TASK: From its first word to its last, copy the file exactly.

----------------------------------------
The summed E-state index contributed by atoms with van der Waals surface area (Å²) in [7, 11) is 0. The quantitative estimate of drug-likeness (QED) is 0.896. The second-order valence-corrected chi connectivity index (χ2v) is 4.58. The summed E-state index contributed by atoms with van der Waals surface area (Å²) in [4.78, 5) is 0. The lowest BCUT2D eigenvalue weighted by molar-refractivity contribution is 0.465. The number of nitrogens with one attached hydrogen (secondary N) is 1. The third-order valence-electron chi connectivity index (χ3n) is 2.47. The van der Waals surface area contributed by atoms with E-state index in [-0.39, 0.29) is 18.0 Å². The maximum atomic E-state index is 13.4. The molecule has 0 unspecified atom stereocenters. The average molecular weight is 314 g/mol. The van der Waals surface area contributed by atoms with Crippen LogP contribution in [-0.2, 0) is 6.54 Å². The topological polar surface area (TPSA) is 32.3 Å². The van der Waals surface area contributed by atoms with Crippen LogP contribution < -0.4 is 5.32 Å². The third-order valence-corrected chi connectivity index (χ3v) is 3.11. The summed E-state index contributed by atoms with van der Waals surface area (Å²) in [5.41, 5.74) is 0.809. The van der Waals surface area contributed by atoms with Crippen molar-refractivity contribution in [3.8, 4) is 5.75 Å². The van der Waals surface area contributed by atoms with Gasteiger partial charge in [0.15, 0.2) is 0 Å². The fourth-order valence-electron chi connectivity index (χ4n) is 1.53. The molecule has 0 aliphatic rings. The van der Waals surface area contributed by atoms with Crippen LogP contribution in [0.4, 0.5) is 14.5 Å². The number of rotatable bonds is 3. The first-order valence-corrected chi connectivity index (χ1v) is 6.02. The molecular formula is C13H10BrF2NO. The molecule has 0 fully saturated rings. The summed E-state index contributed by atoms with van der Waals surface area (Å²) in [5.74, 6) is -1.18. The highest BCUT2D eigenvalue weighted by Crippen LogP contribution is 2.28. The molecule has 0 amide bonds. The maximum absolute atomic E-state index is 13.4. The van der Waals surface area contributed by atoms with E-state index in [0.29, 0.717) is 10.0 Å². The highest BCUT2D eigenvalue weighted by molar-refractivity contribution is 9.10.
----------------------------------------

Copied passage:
The summed E-state index contributed by atoms with van der Waals surface area (Å²) in [7, 11) is 0. The quantitative estimate of drug-likeness (QED) is 0.896. The second-order valence-corrected chi connectivity index (χ2v) is 4.58. The summed E-state index contributed by atoms with van der Waals surface area (Å²) in [4.78, 5) is 0. The lowest BCUT2D eigenvalue weighted by molar-refractivity contribution is 0.465. The number of nitrogens with one attached hydrogen (secondary N) is 1. The third-order valence-electron chi connectivity index (χ3n) is 2.47. The van der Waals surface area contributed by atoms with E-state index in [-0.39, 0.29) is 18.0 Å². The maximum atomic E-state index is 13.4. The molecule has 0 unspecified atom stereocenters. The average molecular weight is 314 g/mol. The van der Waals surface area contributed by atoms with Crippen LogP contribution in [-0.2, 0) is 6.54 Å². The topological polar surface area (TPSA) is 32.3 Å². The van der Waals surface area contributed by atoms with Crippen LogP contribution < -0.4 is 5.32 Å². The third-order valence-corrected chi connectivity index (χ3v) is 3.11. The summed E-state index contributed by atoms with van der Waals surface area (Å²) in [5.41, 5.74) is 0.809. The van der Waals surface area contributed by atoms with Crippen molar-refractivity contribution in [3.8, 4) is 5.75 Å². The van der Waals surface area contributed by atoms with Gasteiger partial charge in [0.15, 0.2) is 0 Å². The fourth-order valence-electron chi connectivity index (χ4n) is 1.53. The molecule has 0 aliphatic rings. The van der Waals surface area contributed by atoms with Crippen LogP contribution in [0.4, 0.5) is 14.5 Å². The number of rotatable bonds is 3. The first-order valence-corrected chi connectivity index (χ1v) is 6.02. The molecular formula is C13H10BrF2NO. The molecule has 0 fully saturated rings. The summed E-state index contributed by atoms with van der Waals surface area (Å²) in [5.74, 6) is -1.18. The highest BCUT2D eigenvalue weighted by Crippen LogP contribution is 2.28. The molecule has 0 amide bonds. The maximum absolute atomic E-state index is 13.4. The van der Waals surface area contributed by atoms with E-state index in [0.29, 0.717) is 10.0 Å². The highest BCUT2D eigenvalue weighted by molar-refractivity contribution is 9.10.